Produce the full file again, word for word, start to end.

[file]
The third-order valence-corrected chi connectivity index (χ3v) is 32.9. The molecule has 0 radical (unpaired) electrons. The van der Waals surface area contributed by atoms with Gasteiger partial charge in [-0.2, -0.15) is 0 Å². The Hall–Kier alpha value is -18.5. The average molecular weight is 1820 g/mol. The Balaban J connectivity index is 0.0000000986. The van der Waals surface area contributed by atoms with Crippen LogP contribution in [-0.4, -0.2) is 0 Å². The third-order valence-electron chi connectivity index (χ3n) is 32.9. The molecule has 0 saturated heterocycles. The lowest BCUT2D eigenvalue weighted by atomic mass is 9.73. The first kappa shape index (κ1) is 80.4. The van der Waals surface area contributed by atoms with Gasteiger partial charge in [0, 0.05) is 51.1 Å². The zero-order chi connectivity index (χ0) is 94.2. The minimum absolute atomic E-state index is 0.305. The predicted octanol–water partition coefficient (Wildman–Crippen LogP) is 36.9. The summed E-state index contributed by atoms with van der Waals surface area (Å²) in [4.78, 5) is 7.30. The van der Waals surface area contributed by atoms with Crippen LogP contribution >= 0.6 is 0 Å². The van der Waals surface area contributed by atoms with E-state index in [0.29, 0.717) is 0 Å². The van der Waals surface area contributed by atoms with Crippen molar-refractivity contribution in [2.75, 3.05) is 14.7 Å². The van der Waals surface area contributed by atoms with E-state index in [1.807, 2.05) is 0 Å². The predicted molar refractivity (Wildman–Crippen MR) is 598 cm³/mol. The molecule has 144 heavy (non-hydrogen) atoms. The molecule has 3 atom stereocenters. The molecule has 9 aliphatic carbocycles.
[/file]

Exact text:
The third-order valence-corrected chi connectivity index (χ3v) is 32.9. The molecule has 0 radical (unpaired) electrons. The van der Waals surface area contributed by atoms with Gasteiger partial charge in [-0.2, -0.15) is 0 Å². The Hall–Kier alpha value is -18.5. The average molecular weight is 1820 g/mol. The Balaban J connectivity index is 0.0000000986. The van der Waals surface area contributed by atoms with Crippen LogP contribution in [-0.4, -0.2) is 0 Å². The third-order valence-electron chi connectivity index (χ3n) is 32.9. The molecule has 0 saturated heterocycles. The lowest BCUT2D eigenvalue weighted by atomic mass is 9.73. The first kappa shape index (κ1) is 80.4. The van der Waals surface area contributed by atoms with Gasteiger partial charge in [0, 0.05) is 51.1 Å². The zero-order chi connectivity index (χ0) is 94.2. The minimum absolute atomic E-state index is 0.305. The predicted octanol–water partition coefficient (Wildman–Crippen LogP) is 36.9. The summed E-state index contributed by atoms with van der Waals surface area (Å²) in [4.78, 5) is 7.30. The van der Waals surface area contributed by atoms with Crippen LogP contribution >= 0.6 is 0 Å². The van der Waals surface area contributed by atoms with E-state index in [0.29, 0.717) is 0 Å². The van der Waals surface area contributed by atoms with Crippen molar-refractivity contribution in [2.75, 3.05) is 14.7 Å². The van der Waals surface area contributed by atoms with E-state index in [1.807, 2.05) is 0 Å². The predicted molar refractivity (Wildman–Crippen MR) is 598 cm³/mol. The molecule has 144 heavy (non-hydrogen) atoms. The molecule has 3 atom stereocenters. The molecule has 9 aliphatic carbocycles.